When we see with our heart, we know that, regardless of our differences, we are on this journey together. A tender heart affirms the inherent value in others, and asks, “What’s next?”
You know, the question the Good Samaritan asked as he stopped for the man in ditch. Why? Because he knew what it was like to be wounded too. You see, once we are open…
…to having our stereotypes contradicted,
…to giving up our expectations and demands,
…to embracing our brokenness,
…we find “There is a light in this world, a healing spirit more powerful than any darkness we may encounter.” (Mother Teresa)
When we see with our heart, we are grounded. We are conscious—present—no longer numbed. And tender hearts create sanctuaries for those left out. So, if ever there was a time for tender hearted, courageous men and women to step forward, it is now.

I write this on a flight from Toronto, Ontario to Regina, Saskatchewan. I’ll be spending time this week with the good people at Holy Family Catholic Schools and at Holy Trinity Catholic Schools.
Today I finished a retreat with a group of men in Parma, Ohio, very grateful for the connections we made there at the Jesuit Retreat Center. On my morning walks at the center, I took opportunity to talk with a new congregation, the resident deer on the property. One of them told me he knew about my homilies with the sheep. That did my heart good.

Quote for your week…
There is no charm equal to tenderness of heart. Jane Austen


Today’s Photo Credit: A couple of the deer on my morning walk. Jesuit Retreat Center, Parma, OH. And thank you to all, I love your photos… please keep sending them… send to 

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Letters that do my heart good…
–Terry, I loved that song, “There is a Balm in Gilead”, it was beautiful, so peaceful. Thank you for all of your great messages every day… love, love them. Peace, Lynne
–Just to say thanks for introducing me to Whitelist… it works for us Mac people. Pace e bene, Jack
–Hi Terry. A couple of your books made a profound impact on my life in my early to mid-twenties. What a delight to stumble upon your Facebook feed and see that you are still offering your thoughts and wisdom. Just wanted to say thank you and that I’m looking forward to following your posts. “Look! A penny!” Rhonda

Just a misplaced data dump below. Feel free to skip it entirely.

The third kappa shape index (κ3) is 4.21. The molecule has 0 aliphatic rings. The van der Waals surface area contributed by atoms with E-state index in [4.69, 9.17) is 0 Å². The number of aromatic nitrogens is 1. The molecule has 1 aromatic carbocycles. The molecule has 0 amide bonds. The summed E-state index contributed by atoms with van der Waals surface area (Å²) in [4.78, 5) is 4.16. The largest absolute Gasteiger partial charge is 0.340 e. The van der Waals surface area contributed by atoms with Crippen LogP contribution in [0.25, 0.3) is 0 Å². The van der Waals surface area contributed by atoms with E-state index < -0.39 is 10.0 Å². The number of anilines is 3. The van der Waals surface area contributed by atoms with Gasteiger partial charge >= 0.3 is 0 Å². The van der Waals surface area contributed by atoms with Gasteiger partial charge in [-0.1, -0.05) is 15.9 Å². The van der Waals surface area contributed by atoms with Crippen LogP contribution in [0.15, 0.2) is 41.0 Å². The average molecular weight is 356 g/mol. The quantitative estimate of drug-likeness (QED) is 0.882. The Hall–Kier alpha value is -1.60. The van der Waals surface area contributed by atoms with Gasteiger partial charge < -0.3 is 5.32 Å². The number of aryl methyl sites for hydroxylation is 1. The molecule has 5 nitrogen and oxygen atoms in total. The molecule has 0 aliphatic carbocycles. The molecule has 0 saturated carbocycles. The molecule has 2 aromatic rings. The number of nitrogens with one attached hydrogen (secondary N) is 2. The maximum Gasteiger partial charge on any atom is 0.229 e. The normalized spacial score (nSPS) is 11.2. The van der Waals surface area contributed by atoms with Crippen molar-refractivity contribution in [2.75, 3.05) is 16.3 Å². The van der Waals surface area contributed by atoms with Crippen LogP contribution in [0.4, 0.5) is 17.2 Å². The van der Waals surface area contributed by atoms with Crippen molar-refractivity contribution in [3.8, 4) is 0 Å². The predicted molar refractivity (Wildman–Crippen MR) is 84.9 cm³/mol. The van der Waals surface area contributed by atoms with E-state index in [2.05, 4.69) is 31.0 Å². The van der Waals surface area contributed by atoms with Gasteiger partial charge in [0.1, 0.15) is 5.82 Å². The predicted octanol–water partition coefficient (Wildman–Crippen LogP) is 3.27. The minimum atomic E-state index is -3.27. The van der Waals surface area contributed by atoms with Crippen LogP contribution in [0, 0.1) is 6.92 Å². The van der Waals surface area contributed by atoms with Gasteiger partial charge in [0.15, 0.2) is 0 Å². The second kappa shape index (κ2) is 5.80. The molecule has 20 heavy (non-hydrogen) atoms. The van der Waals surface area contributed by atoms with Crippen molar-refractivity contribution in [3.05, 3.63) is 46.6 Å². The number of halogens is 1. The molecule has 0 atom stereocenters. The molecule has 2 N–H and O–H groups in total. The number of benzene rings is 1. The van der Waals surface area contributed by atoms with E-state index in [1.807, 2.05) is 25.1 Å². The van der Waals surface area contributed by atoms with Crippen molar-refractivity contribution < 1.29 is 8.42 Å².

–Hello dear friend. Thanks for today, especially the Hebrew lesson. Good stuff. Barbara and I will be delighting today as we head to a beat lake for two days in celebration of our 59th. Not up to Jimmy and Roslyn yet, but it’s a good beginning. Martin
–Thank you Terry for your Sabbath Moments. They always make me smile and contemplate in a good way. I just shared a delight with my husband and will continue to look for daily precious gifts from our Lord. Thank you and Enjoy your day. Karen
–Good morning Terry, I meant to send you a message the other day, letting you know that I am receiving your Sabbath moments again so very grateful! Thank you for all you do and keeping all of us grounded. Blessings, Rose.
–Hi Terry, Thank you for the instructions. Yes, I did receive SM this morning in my inbox. Thank you for the daily dose of inspiration.  It focuses my day, my week. Blessings! Sister Rosalie


When I get out of the way of my own thinking, I am at peace.
When I get out of the way of my doing, I am enough.
When I get out of the way of my being, I become all I am;
the Divine expression of God’s amazing grace.
ML Gallagher  

Love is born
With a dark and troubled face
When hope is dead
And in the most unlikely place
Love is born
Love is always born.
M. Leunig

All-powerful God,
you are present in the whole universe
and in the smallest of your creatures.
You embrace with your tenderness all that exists.
Pour out upon us the power of your love,
that we may protect life and beauty.
Fill us with peace, that we may live
as brothers and sisters, harming no one.
Pope Francis